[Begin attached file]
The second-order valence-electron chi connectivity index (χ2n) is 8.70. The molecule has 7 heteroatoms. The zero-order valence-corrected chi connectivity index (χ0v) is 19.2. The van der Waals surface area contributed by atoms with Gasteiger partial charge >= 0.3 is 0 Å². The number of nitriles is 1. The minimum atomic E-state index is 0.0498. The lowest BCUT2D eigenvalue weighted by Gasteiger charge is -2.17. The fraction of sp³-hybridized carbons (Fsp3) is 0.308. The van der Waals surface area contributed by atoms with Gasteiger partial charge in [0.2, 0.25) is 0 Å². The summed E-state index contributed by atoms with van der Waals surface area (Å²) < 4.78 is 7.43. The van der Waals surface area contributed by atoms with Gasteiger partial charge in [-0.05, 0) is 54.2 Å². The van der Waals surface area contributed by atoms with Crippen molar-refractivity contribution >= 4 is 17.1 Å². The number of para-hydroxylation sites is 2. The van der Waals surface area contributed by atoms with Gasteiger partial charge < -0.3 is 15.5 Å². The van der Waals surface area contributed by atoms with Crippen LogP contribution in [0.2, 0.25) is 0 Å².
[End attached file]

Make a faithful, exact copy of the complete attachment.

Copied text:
The second-order valence-electron chi connectivity index (χ2n) is 8.70. The molecule has 7 heteroatoms. The zero-order valence-corrected chi connectivity index (χ0v) is 19.2. The van der Waals surface area contributed by atoms with Gasteiger partial charge >= 0.3 is 0 Å². The number of nitriles is 1. The minimum atomic E-state index is 0.0498. The lowest BCUT2D eigenvalue weighted by Gasteiger charge is -2.17. The fraction of sp³-hybridized carbons (Fsp3) is 0.308. The van der Waals surface area contributed by atoms with Gasteiger partial charge in [0.2, 0.25) is 0 Å². The summed E-state index contributed by atoms with van der Waals surface area (Å²) < 4.78 is 7.43. The van der Waals surface area contributed by atoms with Gasteiger partial charge in [-0.05, 0) is 54.2 Å². The van der Waals surface area contributed by atoms with Crippen molar-refractivity contribution >= 4 is 17.1 Å². The number of para-hydroxylation sites is 2. The van der Waals surface area contributed by atoms with Gasteiger partial charge < -0.3 is 15.5 Å². The van der Waals surface area contributed by atoms with Crippen LogP contribution in [0.2, 0.25) is 0 Å².